There’s not a single old guy here.
There’s a 75-year-old guy, check. And, OK, on second run through the people on ladders this particular Wednesday, there’s another 75-year-old guy, too.
A few of the sweaty men with tool bags slung on their hips hover around 67.
But after the guys mentioned above, the construction crew starts looking downright middle-aged. Like 65.
But, no — no old guys.
Yet, this is the self-named Geezer Gang, a club for whom membership is decidedly fluid and whose requirements seem to be this: You have to sincerely want to contribute, you have to show up when you say you will and you better give as good as you dish out — camaraderie and wisecrack-wise — when the hammers swing.
And, man, do the hammers swing.
So far, since the Geezers Gang’s hammers got swinging in 2000, they’ve built 90 houses.
They don’t live in any of them.
Penance for an IRS career
Growing up amid the housing boom in Hastings Ranch in Pasadena, Calif., 64-year-old Jerome Blackman thought construction sites were his personal jungle gyms. The collected treasure of his youth, he says, were bits of trash the kids could find left behind on worksites.
“I’m sure the developers hated us,” the longtime IRS agent says, “all those stakes marking the property lines with those plastic tapes on them — they made great swords.”
It is only natural, he says, that today, after 32 years working behind a desk, he has returned to his first playground. Blackman is in his 16th year of building houses for Habitat for Humanity of Orange County, Calif. As he speaks, the Costa Mesa, Calif., man is installing the fire sprinkler system for which he is certified, and the Geezers around him all chime in that he’s doing penance for his IRS life.
So this is Geezer life. Come to a job that pays you nothing, swelter in the summer, freeze in the winter, take unrelenting grief.
Nobody’s got an end date.
An expression of gratitude
The Geezer Gang was named for a Newport Beach, Calif., restaurant, since closed, where the idea to group up was hatched. That was 13 years ago at Geezer’s Garlic Grill. The extent of organization of the bunch is that they have a newsletter that goes out to about 100 folks, though the occasionals number in around 50 and the regulars at about 20.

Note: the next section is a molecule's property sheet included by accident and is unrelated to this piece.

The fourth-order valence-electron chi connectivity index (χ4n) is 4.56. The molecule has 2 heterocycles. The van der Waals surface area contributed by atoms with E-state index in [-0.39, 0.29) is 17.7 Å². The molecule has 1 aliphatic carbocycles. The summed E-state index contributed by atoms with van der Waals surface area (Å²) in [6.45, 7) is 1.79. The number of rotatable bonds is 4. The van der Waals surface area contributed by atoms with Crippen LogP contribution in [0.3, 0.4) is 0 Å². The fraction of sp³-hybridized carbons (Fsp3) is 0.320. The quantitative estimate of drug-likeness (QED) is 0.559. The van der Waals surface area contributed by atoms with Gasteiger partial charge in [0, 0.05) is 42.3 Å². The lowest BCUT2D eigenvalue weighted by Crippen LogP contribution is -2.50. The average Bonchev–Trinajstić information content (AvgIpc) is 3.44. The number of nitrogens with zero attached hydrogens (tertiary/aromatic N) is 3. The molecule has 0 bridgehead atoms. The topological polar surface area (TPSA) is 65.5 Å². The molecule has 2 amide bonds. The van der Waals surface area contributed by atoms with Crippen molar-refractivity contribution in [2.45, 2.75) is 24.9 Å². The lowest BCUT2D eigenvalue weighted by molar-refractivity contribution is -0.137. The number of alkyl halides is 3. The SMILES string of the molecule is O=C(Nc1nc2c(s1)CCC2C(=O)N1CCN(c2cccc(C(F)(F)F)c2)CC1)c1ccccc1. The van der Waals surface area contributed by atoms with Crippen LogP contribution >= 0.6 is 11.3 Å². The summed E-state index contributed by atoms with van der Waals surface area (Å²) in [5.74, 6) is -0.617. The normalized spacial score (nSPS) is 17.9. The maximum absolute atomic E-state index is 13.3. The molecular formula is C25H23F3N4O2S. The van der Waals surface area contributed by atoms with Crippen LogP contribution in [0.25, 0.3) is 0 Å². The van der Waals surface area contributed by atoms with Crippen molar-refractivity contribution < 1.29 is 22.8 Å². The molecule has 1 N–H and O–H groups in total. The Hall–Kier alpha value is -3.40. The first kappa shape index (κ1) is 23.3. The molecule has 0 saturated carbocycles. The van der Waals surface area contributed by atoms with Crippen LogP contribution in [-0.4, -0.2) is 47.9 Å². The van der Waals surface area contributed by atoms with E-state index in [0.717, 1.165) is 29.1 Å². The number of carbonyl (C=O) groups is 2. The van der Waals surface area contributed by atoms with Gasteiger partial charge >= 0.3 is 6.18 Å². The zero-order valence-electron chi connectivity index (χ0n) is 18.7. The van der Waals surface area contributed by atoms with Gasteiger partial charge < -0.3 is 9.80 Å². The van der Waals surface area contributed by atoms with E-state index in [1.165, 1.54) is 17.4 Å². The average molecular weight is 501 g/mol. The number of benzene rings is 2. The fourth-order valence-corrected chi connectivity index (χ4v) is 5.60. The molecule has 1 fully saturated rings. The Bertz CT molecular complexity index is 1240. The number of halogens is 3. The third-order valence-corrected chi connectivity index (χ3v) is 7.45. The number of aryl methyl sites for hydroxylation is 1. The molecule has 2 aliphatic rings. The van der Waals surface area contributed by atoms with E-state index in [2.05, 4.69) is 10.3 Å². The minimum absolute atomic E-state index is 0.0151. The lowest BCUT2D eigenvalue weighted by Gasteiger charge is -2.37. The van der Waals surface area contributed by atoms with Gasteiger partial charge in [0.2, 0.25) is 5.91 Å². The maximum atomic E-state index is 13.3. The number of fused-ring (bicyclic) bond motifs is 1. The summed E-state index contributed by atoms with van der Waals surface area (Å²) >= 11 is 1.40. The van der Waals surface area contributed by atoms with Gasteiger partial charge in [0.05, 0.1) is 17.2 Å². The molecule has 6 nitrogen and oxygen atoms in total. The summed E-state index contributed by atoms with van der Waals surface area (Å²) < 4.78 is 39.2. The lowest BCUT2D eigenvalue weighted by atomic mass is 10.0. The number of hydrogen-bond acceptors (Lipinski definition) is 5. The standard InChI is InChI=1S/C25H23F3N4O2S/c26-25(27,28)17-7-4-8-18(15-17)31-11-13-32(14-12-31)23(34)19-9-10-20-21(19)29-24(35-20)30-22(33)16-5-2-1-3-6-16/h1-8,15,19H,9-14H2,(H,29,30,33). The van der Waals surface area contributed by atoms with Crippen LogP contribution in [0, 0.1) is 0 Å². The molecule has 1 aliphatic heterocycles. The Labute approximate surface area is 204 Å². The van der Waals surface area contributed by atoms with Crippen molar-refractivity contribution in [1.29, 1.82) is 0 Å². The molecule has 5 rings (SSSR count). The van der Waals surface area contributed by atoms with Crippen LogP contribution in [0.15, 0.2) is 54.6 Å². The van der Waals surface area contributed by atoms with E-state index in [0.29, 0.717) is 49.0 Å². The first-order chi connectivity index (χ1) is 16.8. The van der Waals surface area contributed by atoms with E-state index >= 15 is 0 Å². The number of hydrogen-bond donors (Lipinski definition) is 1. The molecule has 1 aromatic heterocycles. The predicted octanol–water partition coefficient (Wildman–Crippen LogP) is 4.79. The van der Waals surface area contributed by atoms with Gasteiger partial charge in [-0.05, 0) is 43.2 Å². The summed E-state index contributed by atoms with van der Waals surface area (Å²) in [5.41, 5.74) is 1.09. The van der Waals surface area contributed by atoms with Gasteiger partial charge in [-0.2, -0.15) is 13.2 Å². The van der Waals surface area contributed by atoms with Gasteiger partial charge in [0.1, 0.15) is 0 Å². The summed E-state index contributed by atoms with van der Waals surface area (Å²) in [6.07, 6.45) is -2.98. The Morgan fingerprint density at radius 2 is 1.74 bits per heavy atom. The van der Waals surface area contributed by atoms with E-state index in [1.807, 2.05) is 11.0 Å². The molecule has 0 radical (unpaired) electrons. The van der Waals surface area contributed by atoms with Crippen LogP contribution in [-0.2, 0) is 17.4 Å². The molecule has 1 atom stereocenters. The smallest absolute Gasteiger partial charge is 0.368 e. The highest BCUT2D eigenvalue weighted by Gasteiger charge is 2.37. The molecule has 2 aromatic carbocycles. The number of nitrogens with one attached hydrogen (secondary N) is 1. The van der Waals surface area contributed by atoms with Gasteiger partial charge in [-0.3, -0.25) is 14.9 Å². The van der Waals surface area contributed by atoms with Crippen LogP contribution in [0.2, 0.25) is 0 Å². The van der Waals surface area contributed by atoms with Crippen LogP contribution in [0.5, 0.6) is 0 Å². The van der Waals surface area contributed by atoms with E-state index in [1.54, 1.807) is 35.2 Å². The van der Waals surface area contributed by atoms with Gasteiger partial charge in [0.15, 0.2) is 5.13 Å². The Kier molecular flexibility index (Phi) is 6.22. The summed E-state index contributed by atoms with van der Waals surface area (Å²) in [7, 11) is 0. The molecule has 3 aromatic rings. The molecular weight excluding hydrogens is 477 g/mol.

Only about five or so show up for a monthly lunch to talk shop. Some of the regulars, like Blackman, have never made the lunch.
You can see how organized this is.
What it is, instead, is volunteer work for the extremely grateful who want to acknowledge it out loud.
Sometimes the sentiment is as quote-worthy as former aerospace engineer Kieran Bergin’s comment that: “It’s the rent I pay for the space I occupy on the planet.”
Or as sweet as Tom Vlahos’ thoughts: “I look at everything I have. I have a great life, a great family, a tremendous life. A house is not a house; it’s a home. I’ve always had one. It’s a gift to be doing this.”
Or as straightforward as that of Ken Crandall, a 70-year-old retired dentist from Anaheim Hills, Calif.: “It’s what you’re supposed to do. Volunteerism is a trait of those who have enough.”
The thing about volunteering — Crandall pauses as he points to all the fun and work being done around him on a three-bedroom house in Santa Ana, Calif.: “There are no jerks here. They stay home to be jerks.”
No jerks allowed
Proof of the no-jerks rule is abundant at the Geezer Build. Bergin, for example, sometimes works four or five days a week, installing, of all things, plumbing. Remember, this guy was an aerospace engineer.
He’s trying to explain that he was originally a chemical engineer, then an aerospace engineer who worked on waterflow systems, and how to handle dirty water in space. This is not so different.
Of course it’s not.
Need more no-jerks proof?
Back to Jerome Blackman, who can’t go the big ceremony where the Habitat house is dedicated and the keys handed over to the family because the kids he’s met while building the house usually talk about how proud they are of their parents bettering their lives, and how great it’s going to be to finally have their own bedroom.
He tears up.
The Gang works weekdays, when most other O.C. Habitat volunteers cannot. The Geezers train college kids on spring break or corporate types who are taking special weeks to do pro bono work. They clean up sites that have been left by overzealous weekend crews. They also build whole houses almost by themselves.
But they were also volunteers in previous incarnations. Vlahos spent time with his church group, building homes in Mexico. Lawyer Jack Lucas had worked building houses in New Orleans for Habitat before he was Geezer material. And 67-year-old Jeff Ellerbrock, on site today, was recently honored by the California Senate as a Senior Making a Difference.
Then there’s Ken Lickel, the guy whirring the chainsaw in the blazing sun. Before he left his previous job, he decided he’d try out Habitat one day a week for a while.
He liked it so much, “I retired early to do what I wanted to do.”
They returned the favor. The former vice president and general manager of Alcon Laboratories in Irvine, Calif., is a crew leader with the Geezers, but he soon became a fundraiser for O.C. Habitat, then he found himself on its board of directors.
As a former chair of Orange County United Way, he put together the strengths of one organization with the other, finding himself now on the Governor’s Committee for Build United, a way for Habitat, working as a construction company, to shore up nonprofits with building needs.
Lickel knows that some people work their whole lives and don’t quit working because they have no idea what they will do when they stop.
“I wanted a different life,” Lickel says. “Some don’t stop until it’s too late to have that life.”
Not the Geezers.
It’s their version of staying young.